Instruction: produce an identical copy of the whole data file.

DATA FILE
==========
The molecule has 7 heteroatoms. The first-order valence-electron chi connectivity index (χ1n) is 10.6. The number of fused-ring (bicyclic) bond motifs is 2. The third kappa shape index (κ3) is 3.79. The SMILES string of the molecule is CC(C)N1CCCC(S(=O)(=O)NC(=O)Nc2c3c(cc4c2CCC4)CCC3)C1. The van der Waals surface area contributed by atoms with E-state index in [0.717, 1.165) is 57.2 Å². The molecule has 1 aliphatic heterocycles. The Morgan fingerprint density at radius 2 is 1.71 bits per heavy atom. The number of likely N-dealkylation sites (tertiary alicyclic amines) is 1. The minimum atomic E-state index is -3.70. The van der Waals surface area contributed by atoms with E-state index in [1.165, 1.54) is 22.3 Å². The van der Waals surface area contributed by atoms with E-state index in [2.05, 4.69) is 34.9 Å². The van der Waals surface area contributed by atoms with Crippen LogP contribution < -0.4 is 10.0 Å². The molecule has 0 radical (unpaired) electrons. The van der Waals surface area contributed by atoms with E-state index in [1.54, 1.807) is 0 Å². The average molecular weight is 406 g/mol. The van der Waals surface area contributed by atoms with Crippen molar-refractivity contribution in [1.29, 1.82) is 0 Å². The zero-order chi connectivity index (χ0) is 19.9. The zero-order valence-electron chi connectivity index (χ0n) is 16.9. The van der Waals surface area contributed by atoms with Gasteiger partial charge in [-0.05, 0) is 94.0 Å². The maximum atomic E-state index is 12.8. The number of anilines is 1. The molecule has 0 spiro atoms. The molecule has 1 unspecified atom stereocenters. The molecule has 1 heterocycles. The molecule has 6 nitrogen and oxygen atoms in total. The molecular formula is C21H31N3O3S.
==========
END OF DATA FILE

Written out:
The molecule has 7 heteroatoms. The first-order valence-electron chi connectivity index (χ1n) is 10.6. The number of fused-ring (bicyclic) bond motifs is 2. The third kappa shape index (κ3) is 3.79. The SMILES string of the molecule is CC(C)N1CCCC(S(=O)(=O)NC(=O)Nc2c3c(cc4c2CCC4)CCC3)C1. The van der Waals surface area contributed by atoms with E-state index in [0.717, 1.165) is 57.2 Å². The molecule has 1 aliphatic heterocycles. The Morgan fingerprint density at radius 2 is 1.71 bits per heavy atom. The number of likely N-dealkylation sites (tertiary alicyclic amines) is 1. The minimum atomic E-state index is -3.70. The van der Waals surface area contributed by atoms with E-state index in [1.165, 1.54) is 22.3 Å². The van der Waals surface area contributed by atoms with E-state index in [2.05, 4.69) is 34.9 Å². The van der Waals surface area contributed by atoms with Crippen LogP contribution < -0.4 is 10.0 Å². The molecule has 0 radical (unpaired) electrons. The van der Waals surface area contributed by atoms with E-state index in [1.54, 1.807) is 0 Å². The average molecular weight is 406 g/mol. The van der Waals surface area contributed by atoms with Crippen molar-refractivity contribution in [1.29, 1.82) is 0 Å². The zero-order chi connectivity index (χ0) is 19.9. The zero-order valence-electron chi connectivity index (χ0n) is 16.9. The van der Waals surface area contributed by atoms with Gasteiger partial charge in [-0.05, 0) is 94.0 Å². The maximum atomic E-state index is 12.8. The number of anilines is 1. The molecule has 0 spiro atoms. The molecule has 1 unspecified atom stereocenters. The molecule has 1 heterocycles. The molecule has 6 nitrogen and oxygen atoms in total. The molecular formula is C21H31N3O3S.